For those who do need a car now, the high prices can be daunting. But Lauren Lauren Donaldson, senior director of accounts at PureCars, a consultancy that advises dealerships on marketing strategies, says that those who have a car to sell possess a built-in advantage.

“The silver lining for consumers is that even though prices are higher, your trade-in will never be worth more than it is today, and that may put you in a better position to purchase a newer car,” Donaldson says.

In good times and bad, Consumer Reports members can search our Used Car Marketplace for vehicles for sale in their area, sorting by the factors that matter most. The listings include CR reliability and owner satisfaction ratings, and there’s a free Carfax report for most of the vehicles. Members can also access ratings and information on used vehicles going as far back as 20 years.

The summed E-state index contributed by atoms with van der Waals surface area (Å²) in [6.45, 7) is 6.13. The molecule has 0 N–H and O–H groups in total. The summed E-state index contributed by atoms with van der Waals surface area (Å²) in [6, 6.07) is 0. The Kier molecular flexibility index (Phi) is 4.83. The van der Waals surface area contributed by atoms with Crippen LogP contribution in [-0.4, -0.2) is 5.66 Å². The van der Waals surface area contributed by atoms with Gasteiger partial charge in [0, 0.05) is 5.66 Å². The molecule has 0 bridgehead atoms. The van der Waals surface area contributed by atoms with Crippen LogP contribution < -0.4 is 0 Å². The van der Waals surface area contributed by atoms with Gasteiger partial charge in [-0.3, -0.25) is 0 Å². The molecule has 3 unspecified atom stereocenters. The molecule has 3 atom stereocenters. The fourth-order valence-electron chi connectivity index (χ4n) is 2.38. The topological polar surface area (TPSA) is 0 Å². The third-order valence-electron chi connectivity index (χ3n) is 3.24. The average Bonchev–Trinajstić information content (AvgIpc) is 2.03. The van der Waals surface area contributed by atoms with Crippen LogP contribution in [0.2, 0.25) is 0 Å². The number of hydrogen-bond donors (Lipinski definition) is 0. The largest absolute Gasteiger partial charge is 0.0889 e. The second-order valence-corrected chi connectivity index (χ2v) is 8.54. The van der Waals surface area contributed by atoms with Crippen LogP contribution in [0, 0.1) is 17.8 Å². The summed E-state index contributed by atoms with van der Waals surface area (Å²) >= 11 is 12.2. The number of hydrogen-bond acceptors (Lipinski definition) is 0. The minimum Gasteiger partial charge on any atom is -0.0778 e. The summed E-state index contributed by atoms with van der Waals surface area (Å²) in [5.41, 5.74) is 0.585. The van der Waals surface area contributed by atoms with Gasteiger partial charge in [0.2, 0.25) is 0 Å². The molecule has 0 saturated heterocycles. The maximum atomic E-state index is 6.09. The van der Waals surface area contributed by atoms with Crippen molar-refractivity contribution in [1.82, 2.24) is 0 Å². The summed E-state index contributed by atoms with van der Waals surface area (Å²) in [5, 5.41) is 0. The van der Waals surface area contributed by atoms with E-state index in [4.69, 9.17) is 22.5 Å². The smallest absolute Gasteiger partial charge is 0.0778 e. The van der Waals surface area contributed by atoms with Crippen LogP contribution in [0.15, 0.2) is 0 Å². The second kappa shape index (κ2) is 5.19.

The relatively high price of used cars was pushing many buyers toward new cars a year or so ago. But with the global semiconductor shortage continuing to drag on, many automakers still have fewer new cars than consumers want to buy.

Now even rental car companies—many of which sold off vehicles during the pandemic when car rentals and travel in general plummeted—are either buying used cars or keeping the ones they have for longer than usual just to bring their fleets back in line with rising demand.

The widely watched Consumer Price Index was up 8.3 percent in May compared with a year ago, the government said in a release—the highest inflation rate in more than a decade. That follows an average inflation rate of just 1.4 percent in 2020, when the COVID-19 pandemic kept many people at home.

Chip Shortage

The semiconductor shortage has put a pinch on the supply of microchip processors automakers need for new cars. The chips control everything on a car from infotainment screens to window motors. It’s the main culprit behind the current tightness in the new- and used-car markets, multiple experts say, and it has also affected the availability of other consumer products.

And it doesn’t appear to be getting better anytime soon. Last month, Pat Gelsinger, CEO of Intel, one of the larger chip manufacturers, downgraded his prediction for when semiconductor stocks would bounce back to normal. Now, he says, it might stretch into 2024.